3-2. Results of Measurement

The results of measurement are shown in FIG. 13, in which the measurement value for the present rotor hub is indicated to read “Forged+Lathed”, whereas the measurement value for the conventional rotor hub produced through a cutting work (lathing) alone is indicated to read “Lathed”. The bar graph represents the average value for the seven rotor hubs. A pair of short horizontal straight lines at the opposite ends of a vertical straight line signifies the maximum value and the minimum value. As can be seen at a first glance, the average value and the maximum value in the measurement of the present rotor hub identified by “Forged+Lathed” are all reduced to about half of the average value and the maximum value for the conventional rotor hub produced through a cutting work alone.

The present rotor hub used in this measurement was made of ferritic free-cutting stainless steel having the components shown in Table 1. On the other hand, the conventional rotor hub was made of commercially available ferritic free-cutting stainless steel, which is called “DHS-1” (registered trademark). The DHS-1 differs in component from the free-cutting stainless steel shown in Table 1. Nevertheless, these two kinds of rotor hubs were equivalent in machinability.

3-3. Conclusion

As set forth above, the number of particles separated from the present rotor hub is smaller than that of the conventional rotor hub produced through a cutting work alone. It is presumed that separation of the inclusions is restrained by the deformation, severance and inclination thereof.

Although there is a possibility that the deformation of the inclusions may adversely affect machinability, such is not the case in reality. As a conclusion, the cutting quantity is reduced in the present invention, thereby assuring increased productivity. Furthermore, thanks to the reduction in the quantity of materials cut and wasted, it is possible to reduce manufacturing costs. In addition, the increased machinability makes it possible to secure working accuracy equivalent to that of the conventional rotor hub, even in the lathing of the disk mounting surface that requires a particularly high level of working accuracy.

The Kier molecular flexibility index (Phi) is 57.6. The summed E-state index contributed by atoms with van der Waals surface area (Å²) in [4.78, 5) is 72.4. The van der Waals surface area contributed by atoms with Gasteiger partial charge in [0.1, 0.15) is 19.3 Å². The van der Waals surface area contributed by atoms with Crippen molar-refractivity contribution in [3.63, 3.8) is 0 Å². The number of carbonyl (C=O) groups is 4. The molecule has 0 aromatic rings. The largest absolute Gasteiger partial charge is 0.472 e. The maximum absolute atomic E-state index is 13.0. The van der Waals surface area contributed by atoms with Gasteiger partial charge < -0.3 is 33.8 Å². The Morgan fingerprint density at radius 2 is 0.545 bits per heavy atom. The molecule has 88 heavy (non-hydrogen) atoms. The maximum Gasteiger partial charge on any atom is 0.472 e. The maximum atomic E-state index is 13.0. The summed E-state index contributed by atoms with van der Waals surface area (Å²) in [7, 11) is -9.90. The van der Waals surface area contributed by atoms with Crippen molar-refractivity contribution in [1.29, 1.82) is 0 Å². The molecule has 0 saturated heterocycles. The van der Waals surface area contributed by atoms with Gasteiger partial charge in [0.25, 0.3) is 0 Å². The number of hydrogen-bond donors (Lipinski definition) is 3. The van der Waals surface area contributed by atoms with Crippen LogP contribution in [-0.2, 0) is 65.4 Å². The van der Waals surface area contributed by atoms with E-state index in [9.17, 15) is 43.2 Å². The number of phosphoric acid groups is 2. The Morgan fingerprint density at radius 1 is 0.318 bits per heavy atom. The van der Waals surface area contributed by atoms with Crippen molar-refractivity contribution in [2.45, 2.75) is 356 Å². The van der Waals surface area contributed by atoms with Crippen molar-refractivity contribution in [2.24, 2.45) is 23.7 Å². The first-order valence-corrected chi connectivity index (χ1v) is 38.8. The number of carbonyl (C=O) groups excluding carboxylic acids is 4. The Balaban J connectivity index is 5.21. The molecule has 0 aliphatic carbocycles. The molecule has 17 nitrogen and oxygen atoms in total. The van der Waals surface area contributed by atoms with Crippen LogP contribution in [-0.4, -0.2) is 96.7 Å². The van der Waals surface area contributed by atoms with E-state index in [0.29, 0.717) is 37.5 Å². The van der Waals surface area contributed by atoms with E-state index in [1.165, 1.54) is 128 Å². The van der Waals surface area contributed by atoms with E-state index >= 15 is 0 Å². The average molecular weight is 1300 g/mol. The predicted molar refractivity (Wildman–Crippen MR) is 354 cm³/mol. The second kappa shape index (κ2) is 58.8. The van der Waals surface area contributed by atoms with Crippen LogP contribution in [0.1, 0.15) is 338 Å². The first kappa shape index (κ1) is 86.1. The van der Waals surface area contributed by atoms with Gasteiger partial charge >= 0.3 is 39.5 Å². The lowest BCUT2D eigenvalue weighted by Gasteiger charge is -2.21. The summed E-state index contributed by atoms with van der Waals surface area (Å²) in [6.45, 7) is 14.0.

Other Examples

FIG. 11 is a sectional view showing a hard disk drive 10 in accordance with the present invention. Hard disks 14 are mounted to a spindle motor 11. Magnetic heads 16 for recording and/or reproducing magnetic information on and/or from the hard disks 14 are arranged in proximity to the surfaces of the hard disks 14. The magnetic heads 16 are supported by arms 15 which in turn are swingably supported by a pivot 17. An actuator 18 is designed to move the magnetic heads 16 by imparting a swinging force to the arms 15 supported by the pivot 17.

FIG. 12 is a sectional view showing the spindle motor 11 in accordance with the present invention. A shaft 20 is rotatably supported by a sleeve 22. The rotor hub 21 of the present invention is fixed to the shaft 20 and rotated together with the shaft 20. The hard disks 14 are placed on the disk mounting surface 25 of the rotor hub 21. In this example, a spacer 27 is interposed between the hard disks 14. The two hard disks 14 are fixed in place by means of a clamp 28. The clamp 28 is secured to the shaft 20 by a fixing screw 29. A rotor magnet 24 is fixed to the lower portion of the rotor hub 21. A stator 23 is arranged in a facing relationship with the rotor magnet 24. Upon energizing the stator 23, a rotational driving force is applied to the rotor magnet 24.

While certain embodiments and examples of the present invention have been described hereinabove, the present invention is not limited thereto. Various modifications or changes may be made within the scope of the invention defined in the claims.